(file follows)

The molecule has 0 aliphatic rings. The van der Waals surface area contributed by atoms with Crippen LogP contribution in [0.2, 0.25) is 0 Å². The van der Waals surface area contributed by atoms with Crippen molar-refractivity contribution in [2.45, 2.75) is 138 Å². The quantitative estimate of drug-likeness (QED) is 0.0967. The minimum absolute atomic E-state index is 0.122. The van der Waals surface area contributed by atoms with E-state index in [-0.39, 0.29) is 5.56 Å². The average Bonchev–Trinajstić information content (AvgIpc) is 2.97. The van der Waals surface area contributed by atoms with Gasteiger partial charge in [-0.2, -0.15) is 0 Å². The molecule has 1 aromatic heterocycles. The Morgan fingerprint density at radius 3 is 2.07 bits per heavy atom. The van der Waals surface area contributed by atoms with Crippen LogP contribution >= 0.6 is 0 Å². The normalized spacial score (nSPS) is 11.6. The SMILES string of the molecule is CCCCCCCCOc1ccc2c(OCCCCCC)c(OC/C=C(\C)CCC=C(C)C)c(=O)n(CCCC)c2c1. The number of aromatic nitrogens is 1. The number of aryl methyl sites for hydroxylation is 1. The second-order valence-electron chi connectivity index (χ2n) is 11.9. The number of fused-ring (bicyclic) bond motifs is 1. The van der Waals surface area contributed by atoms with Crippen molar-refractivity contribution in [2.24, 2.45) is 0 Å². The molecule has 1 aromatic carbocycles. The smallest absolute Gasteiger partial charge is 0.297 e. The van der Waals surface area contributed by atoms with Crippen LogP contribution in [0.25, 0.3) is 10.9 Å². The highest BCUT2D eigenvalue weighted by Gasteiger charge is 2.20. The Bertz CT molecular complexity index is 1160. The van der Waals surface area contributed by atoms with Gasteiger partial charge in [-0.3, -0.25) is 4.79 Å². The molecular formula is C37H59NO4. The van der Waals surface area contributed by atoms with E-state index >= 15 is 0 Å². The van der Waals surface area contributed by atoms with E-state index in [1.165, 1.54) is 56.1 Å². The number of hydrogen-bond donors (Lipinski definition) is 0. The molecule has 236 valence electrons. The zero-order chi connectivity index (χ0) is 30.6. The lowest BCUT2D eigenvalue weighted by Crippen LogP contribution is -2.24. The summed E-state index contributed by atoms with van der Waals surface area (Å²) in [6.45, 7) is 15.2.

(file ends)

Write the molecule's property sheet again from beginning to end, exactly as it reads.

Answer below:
The molecule has 0 aliphatic rings. The van der Waals surface area contributed by atoms with Crippen LogP contribution in [0.2, 0.25) is 0 Å². The van der Waals surface area contributed by atoms with Crippen molar-refractivity contribution in [2.45, 2.75) is 138 Å². The quantitative estimate of drug-likeness (QED) is 0.0967. The minimum absolute atomic E-state index is 0.122. The van der Waals surface area contributed by atoms with E-state index in [-0.39, 0.29) is 5.56 Å². The average Bonchev–Trinajstić information content (AvgIpc) is 2.97. The van der Waals surface area contributed by atoms with Gasteiger partial charge in [-0.2, -0.15) is 0 Å². The molecule has 1 aromatic heterocycles. The Morgan fingerprint density at radius 3 is 2.07 bits per heavy atom. The van der Waals surface area contributed by atoms with Crippen LogP contribution >= 0.6 is 0 Å². The normalized spacial score (nSPS) is 11.6. The SMILES string of the molecule is CCCCCCCCOc1ccc2c(OCCCCCC)c(OC/C=C(\C)CCC=C(C)C)c(=O)n(CCCC)c2c1. The number of aromatic nitrogens is 1. The number of aryl methyl sites for hydroxylation is 1. The second-order valence-electron chi connectivity index (χ2n) is 11.9. The number of fused-ring (bicyclic) bond motifs is 1. The van der Waals surface area contributed by atoms with Crippen molar-refractivity contribution in [2.24, 2.45) is 0 Å². The molecule has 1 aromatic carbocycles. The smallest absolute Gasteiger partial charge is 0.297 e. The van der Waals surface area contributed by atoms with Crippen LogP contribution in [0.25, 0.3) is 10.9 Å². The highest BCUT2D eigenvalue weighted by Gasteiger charge is 2.20. The Bertz CT molecular complexity index is 1160. The van der Waals surface area contributed by atoms with Gasteiger partial charge in [-0.3, -0.25) is 4.79 Å². The molecular formula is C37H59NO4. The van der Waals surface area contributed by atoms with E-state index >= 15 is 0 Å². The van der Waals surface area contributed by atoms with E-state index in [1.165, 1.54) is 56.1 Å². The number of hydrogen-bond donors (Lipinski definition) is 0. The molecule has 236 valence electrons. The zero-order chi connectivity index (χ0) is 30.6. The lowest BCUT2D eigenvalue weighted by Crippen LogP contribution is -2.24. The summed E-state index contributed by atoms with van der Waals surface area (Å²) in [6.45, 7) is 15.2.